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Sex and friendship among baboons.

Sex and friendship among baboons

Adult male baboons are built to fight, with muscular bodies and long, sharp canine teeth. But contrary to traditional models of primate behavior, friendship outweighs fierceness as a means of attracting sexually receptive females, according to Shirley C. Strum of the University of California, San Diego.

"Males create friendships with females with later reproductive benefits in mind," Strum says. "Male persistence may outweigh female resistance in baboons as well as in humans."

From 1972 through 1987, Strum studied a large troop of olive baboons living on a 45,000-acre ranch in Kenya. She charted the reproductive behavior of 41 adult males.

Those most likely to mate with sexually receptive females had lived in the troop for three to five years and maintained friendships with their prospective mates. Baboon friends eat together, groom one another and engage in many other daily activities. A friengship between a male and female preceded mating 89 percent of the time, Strum says.

Male newcomers to a troop are often more aggressive than long-term male residents, but are much less likely to attract sexual partners, she notes. Only 25 percent of the time does one male take a receptive female from another male by being aggressive.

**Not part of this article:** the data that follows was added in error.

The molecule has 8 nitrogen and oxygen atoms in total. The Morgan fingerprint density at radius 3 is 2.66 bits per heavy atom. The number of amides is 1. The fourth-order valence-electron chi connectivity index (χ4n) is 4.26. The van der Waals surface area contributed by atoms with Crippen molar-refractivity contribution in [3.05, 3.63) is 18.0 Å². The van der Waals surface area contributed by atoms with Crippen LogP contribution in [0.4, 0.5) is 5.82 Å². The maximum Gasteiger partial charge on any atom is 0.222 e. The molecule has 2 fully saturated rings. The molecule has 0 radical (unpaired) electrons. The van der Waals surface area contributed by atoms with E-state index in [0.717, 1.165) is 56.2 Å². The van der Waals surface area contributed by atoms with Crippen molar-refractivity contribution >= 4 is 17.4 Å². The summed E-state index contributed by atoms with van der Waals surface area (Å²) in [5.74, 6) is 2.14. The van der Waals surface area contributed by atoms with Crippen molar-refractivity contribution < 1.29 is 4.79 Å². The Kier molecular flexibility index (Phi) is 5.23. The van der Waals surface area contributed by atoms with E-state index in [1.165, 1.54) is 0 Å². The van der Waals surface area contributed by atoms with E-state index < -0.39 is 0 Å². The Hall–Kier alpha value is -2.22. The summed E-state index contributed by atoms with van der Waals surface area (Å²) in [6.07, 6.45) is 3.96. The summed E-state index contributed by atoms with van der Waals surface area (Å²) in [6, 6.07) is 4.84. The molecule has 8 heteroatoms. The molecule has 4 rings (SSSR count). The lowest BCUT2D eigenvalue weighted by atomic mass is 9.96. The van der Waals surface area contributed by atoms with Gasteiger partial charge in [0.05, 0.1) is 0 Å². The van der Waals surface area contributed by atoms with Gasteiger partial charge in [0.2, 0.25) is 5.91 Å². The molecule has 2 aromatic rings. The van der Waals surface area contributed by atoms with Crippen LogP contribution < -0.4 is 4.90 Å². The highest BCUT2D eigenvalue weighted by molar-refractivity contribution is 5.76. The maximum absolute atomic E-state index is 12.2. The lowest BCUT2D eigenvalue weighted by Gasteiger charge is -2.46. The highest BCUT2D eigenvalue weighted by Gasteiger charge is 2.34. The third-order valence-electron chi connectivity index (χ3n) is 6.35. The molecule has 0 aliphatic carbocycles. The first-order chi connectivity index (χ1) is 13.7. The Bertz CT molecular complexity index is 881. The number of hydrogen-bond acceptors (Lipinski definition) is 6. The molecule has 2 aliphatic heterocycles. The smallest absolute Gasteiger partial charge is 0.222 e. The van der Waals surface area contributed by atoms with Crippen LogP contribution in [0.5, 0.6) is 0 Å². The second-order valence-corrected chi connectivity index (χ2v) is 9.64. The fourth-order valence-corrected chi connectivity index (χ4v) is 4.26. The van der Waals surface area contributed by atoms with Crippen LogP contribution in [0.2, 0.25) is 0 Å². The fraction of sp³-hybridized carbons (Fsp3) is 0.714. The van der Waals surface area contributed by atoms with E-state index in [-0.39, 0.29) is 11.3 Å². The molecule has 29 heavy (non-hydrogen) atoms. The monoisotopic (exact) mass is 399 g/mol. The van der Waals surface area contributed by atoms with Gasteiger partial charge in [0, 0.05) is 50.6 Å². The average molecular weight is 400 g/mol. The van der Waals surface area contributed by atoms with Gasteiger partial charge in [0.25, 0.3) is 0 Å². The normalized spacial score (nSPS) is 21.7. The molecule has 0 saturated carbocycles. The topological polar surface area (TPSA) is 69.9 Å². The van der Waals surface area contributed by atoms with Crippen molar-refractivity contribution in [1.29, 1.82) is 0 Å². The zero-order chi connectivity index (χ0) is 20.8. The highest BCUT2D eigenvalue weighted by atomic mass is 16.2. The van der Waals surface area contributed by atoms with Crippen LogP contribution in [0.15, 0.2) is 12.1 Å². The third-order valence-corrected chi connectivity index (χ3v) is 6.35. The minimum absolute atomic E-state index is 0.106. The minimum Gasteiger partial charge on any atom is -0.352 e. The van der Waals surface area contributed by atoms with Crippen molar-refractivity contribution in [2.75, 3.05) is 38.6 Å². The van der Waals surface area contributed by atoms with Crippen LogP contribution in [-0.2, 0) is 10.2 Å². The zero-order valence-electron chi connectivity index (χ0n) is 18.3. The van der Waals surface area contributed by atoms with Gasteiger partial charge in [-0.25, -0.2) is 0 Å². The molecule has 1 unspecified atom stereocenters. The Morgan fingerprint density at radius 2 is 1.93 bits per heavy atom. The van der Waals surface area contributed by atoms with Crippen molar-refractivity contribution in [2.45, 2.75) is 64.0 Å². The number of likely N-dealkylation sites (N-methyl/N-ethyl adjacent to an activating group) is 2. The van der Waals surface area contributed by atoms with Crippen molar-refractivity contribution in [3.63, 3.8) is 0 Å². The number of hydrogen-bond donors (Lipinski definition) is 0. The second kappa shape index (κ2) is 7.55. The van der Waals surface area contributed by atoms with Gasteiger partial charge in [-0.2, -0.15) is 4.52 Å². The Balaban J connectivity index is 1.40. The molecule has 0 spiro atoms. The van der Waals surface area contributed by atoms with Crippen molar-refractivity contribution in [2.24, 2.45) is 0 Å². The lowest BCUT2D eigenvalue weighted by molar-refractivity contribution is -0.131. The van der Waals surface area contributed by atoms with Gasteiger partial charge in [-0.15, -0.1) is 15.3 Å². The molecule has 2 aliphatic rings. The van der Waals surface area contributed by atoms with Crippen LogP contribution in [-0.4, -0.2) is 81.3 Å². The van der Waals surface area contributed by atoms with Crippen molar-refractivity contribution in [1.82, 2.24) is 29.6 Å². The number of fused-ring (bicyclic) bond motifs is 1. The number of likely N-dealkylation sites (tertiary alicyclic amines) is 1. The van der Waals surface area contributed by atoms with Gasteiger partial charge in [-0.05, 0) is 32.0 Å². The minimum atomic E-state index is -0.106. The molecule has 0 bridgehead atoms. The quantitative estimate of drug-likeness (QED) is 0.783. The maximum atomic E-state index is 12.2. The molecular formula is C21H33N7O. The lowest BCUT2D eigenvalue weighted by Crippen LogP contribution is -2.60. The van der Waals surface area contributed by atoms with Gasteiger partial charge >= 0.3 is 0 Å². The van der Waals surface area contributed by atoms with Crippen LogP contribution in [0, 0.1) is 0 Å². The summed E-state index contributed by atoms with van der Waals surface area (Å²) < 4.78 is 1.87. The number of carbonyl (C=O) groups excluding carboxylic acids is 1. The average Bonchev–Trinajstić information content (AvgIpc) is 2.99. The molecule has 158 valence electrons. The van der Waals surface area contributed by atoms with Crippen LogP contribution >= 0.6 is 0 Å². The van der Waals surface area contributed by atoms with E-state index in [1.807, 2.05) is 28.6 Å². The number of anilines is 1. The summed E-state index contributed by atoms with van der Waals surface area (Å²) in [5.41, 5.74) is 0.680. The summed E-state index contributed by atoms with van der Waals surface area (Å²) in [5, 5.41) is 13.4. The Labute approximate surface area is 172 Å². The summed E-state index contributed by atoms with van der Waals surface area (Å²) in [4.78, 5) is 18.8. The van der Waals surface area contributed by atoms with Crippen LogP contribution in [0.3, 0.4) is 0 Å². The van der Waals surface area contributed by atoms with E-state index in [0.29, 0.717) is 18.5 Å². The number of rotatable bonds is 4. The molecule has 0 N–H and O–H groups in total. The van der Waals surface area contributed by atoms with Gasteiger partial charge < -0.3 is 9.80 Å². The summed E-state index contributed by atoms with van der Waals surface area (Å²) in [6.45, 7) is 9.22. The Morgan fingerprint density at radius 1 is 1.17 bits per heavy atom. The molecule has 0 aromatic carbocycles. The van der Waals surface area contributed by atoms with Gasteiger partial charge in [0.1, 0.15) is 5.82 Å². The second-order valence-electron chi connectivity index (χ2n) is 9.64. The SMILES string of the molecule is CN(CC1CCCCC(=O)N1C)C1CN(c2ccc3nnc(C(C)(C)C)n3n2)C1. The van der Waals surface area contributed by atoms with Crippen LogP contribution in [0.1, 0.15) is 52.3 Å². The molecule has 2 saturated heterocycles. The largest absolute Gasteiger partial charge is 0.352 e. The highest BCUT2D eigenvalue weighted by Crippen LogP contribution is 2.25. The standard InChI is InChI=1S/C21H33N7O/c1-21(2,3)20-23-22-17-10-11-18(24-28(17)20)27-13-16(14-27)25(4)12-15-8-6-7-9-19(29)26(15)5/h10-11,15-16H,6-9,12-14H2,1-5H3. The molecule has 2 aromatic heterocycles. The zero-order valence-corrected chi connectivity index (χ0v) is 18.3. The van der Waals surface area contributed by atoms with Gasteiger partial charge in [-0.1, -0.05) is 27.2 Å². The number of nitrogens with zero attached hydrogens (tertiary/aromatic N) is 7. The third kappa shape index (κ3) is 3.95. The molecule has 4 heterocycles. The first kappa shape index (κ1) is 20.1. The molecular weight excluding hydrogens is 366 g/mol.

Older males are more successful at attracting mates than are younger males who have lived in the group the same amount of time, Strum points out. Social experience and knowledge of fellow group members, in addition to the nurturing of female friendships, are crucial in the baboon mating game.

There is a point of diminishing reproductive returns, however. Males living in the troop more than five years become less succesful at attracting mates. This, Strum says, may serve to discourage inbreeding.
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Title Annotation:Anthropology
Author:Bower, Bruce
Publication:Science News
Date:Apr 22, 1989
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